Federer’s record that may never be broken | sports


Federer's record may never be broken

aA week ago, Roger Federer announced that the Laver Cup would be the last event of his professional career, and so every day since the announcement we’ve been highlighting one of his many records that may never be broken.

So far we’ve covered how he’s the only tennis player to win two different majors each five years in a row, his grass court winning streak of 65 matches (men’s record in Open Era), and his winning streak in 24 finals (also men’s Open record). Era), how he’s the only player ever to win 100 matches in two different majors, how he won his first seven Grand Finals in a row (another men’s Open Era record), and most recently how he reached 10 consecutive Grand Finals, plus 23 matches. consecutive semi-finals and 36 quarter-finals in a row (the men’s all-time record, the all-time men’s record, the all-time men’s record).

Perhaps one of its more impressive stats: 237 consecutive weeks at No. 1

From February 2, 2004 to August 17, 2008, Federer spent 237 consecutive weeks at No. 1, the longest consecutive streak at the top spot in the history of the ATP Rankings.

This has been every week for over four and a half years.

The longest cracks in NO. 1st place in the history of the ATP rankings (since 1973):

237 weeks: Roger Federer [February 2, 2004 to August 17, 2008]

160 weeks: Jimmy Connors [July 29, 1974 to August 22, 1977]

Week 157: Evan Lendl [September 9, 1985 to September 11, 1988]

122 weeks: Novak Djokovic [July 7, 2014 to November 6, 2016]

Week 102: Pete Sampras [April 15, 1996 to March 29, 1998]

To illustrate how long it took Federer’s 237 weeks at No. 1 in the ATP rankings, No. 1 in the WTA rankings changed hands a total of 14 times during that time — from Justine Henin to Amelie Mauresmo to Lindsay Davenport to Maria Sharapova, and then Back to Davenport, then back to Sharapova, then back to Davenport again, then back to Kim Clijsters, then back to Mauresmo, then back to Henin, then back to Sharapova again, then back to Henin again, then back to Sharapova again another, then to Ana Ivanovic, and finally to Jelena Janković.

There’s something else about Federer’s 237 consecutive weeks at No. 1 – not only is he the longest consecutive reign atop the ATP singles rankings, but he’s actually the longest consecutive reign atop the ATP or WTA rankings, and in singles or doubles:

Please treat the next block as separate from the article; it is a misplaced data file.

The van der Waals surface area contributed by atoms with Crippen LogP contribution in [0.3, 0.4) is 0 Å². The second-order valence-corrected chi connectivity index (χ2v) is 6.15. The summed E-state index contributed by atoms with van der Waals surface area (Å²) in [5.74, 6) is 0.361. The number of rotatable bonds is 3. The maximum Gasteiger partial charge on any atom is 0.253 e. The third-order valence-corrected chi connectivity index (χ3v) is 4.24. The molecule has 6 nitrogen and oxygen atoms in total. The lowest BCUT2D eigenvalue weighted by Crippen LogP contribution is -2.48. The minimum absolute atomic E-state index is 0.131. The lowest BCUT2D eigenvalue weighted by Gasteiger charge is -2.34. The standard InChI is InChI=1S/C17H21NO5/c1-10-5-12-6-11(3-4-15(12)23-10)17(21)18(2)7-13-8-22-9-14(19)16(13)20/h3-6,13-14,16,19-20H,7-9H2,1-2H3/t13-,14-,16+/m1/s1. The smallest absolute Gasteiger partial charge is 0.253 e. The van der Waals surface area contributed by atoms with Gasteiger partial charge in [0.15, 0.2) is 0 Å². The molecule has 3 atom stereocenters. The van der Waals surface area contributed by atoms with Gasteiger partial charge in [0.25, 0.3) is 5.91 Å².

The longest cracks in NO. 1 on the ATP, WTA, singles or doubles rankings:

237 weeks: Roger Federer, ATP singles ranking [2004-2008]

186 weeks: Serena Williams, WTA singles rankings [2013-2016]

186 weeks: Steffi Graf, WTA singles ranking [1987-1991]

181 weeks: Martina Navratilova, WTA doubles rating [1986-1990]

163 weeks: Mike Bryan, ATP doubles their rankings [2012-2015]

160 weeks: Jimmy Connors, ATP singles ranking [1974-1977]

157 weeks: Evan Lendl, ATP singles ranking [1985-1988]

156 weeks: Martina Navratilova, WTA Singles Rankings [1982-1985]

145 weeks: Kara Black, WTA [2007-2010]

140 weeks: Bob Bryan doubles ATP rankings [2013-2015]

134 weeks: Liesl Huber, WTA doubles rating [2007-2010]

125 weeks: Todd Woodbridge doubles ATP rankings [1995-1998]

122 weeks: Novak Djokovic, ATP singles ranking [2014-2016]

114 weeks: Ashleigh Barty, WTA Singles Rankings [2019-2022]

113 weeks: Chris Evert, WTA Singles Rankings [1976-1978]

108 weeks: John McEnroe, ATP doubles ranking [1982-1984]

102 weeks: Pete Sampras, ATP singles ranking [1996-1998]

These are the only 16 players to have recorded 100 or more consecutive weeks at No. 1 in either ATP or WTA world ranking history, singles or doubles.

Only Federer has done this for 200 weeks or more.

The ATP rankings began in 1973 for singles and 1976 for doubles, while the WTA rankings began in 1975 for singles and 1984 for doubles. –Tennis.com


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